Museum of broken relationships zagreb croatia

In 1415 Charles Duke of Orléans wrote a poem to his wife while imprisoned in the Tower of London. The poem of sombre yearning is considered to be the oldest Valentine in existence and since then billions somewhat more joyous valentines have been sent.

While February 14 may typically be a day for celebrating love, it is also a day for mourning broken relationships. It makes sense, given that the average person is left heartbroken at least twice in their life. Enter the Museum of Broken Relationships in Zagreb, Croatia.

The museum is exactly as it sounds; people who have been left utterly heartbroken submit an object that reminds them of their lost love. In turn, the Brokenships collection has become everyman’s museum, safeguarding the mementos and memories of once thriving relationships.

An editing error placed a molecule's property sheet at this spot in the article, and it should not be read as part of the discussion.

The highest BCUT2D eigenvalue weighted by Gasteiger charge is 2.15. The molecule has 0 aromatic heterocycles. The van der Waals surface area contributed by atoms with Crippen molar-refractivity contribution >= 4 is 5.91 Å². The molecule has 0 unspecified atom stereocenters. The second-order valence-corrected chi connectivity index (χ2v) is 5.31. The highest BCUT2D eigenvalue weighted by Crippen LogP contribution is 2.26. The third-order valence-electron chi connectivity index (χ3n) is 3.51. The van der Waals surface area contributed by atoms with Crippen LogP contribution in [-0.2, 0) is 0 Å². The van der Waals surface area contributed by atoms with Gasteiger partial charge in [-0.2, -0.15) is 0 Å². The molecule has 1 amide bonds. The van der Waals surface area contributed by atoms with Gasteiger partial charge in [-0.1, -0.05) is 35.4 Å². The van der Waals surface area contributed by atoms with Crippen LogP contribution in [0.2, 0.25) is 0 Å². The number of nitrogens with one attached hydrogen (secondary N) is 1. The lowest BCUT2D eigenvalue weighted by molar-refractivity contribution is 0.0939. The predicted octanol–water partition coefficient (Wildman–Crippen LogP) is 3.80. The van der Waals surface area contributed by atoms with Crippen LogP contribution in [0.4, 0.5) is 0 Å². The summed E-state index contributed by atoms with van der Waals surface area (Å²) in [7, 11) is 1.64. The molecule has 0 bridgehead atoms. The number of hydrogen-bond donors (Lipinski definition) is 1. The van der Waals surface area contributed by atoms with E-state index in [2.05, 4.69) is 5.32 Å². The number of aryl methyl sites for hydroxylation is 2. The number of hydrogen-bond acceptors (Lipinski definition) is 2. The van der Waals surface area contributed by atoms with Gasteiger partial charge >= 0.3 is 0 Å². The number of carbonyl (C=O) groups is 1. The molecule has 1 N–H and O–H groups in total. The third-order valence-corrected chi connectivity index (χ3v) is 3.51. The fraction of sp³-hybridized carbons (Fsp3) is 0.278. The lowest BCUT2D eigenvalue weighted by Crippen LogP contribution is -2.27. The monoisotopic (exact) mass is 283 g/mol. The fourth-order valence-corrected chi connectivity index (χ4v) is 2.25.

The museum is one of the most visited attractions in the Croatian capital and has frequent installations abroad. While on paper it may appear to be humorous, the exhibition is in fact thought-provoking and moving with a sardonic sense of humour.

The objects range from the obvious – teddy bears, wedding dresses and engagement rings – to the obscure – an airsickness bag – perhaps a somewhat questionable memento of a long distance relationship.

The most brilliant part of the exhibition however is the handwritten notes accompanying each piece.

Some notes are humorous. The former owner of a pair of garters wrote: “I never put them on. The relationship might have lasted longer if I had.”

Others are angry: “I’m just really sorry I didn’t smash this pen the moment I got it, because I wouldn’t have written all that romantic crap he didn’t deserve.”

And others are unbearably sad: “Although it was a relationship that started with promises of the eternal life together, it ended abruptly, as if cut with scissors. The ring didn’t end up on a finger but, sadly, in a museum…”

Perhaps the most poignant message of the museum is that no matter who we are, what we do or where we live, we are all humans enduring the same trials and tribulations, completely exposed to the sometimes fleeting nature of love.

Words by Victoria Drysdale

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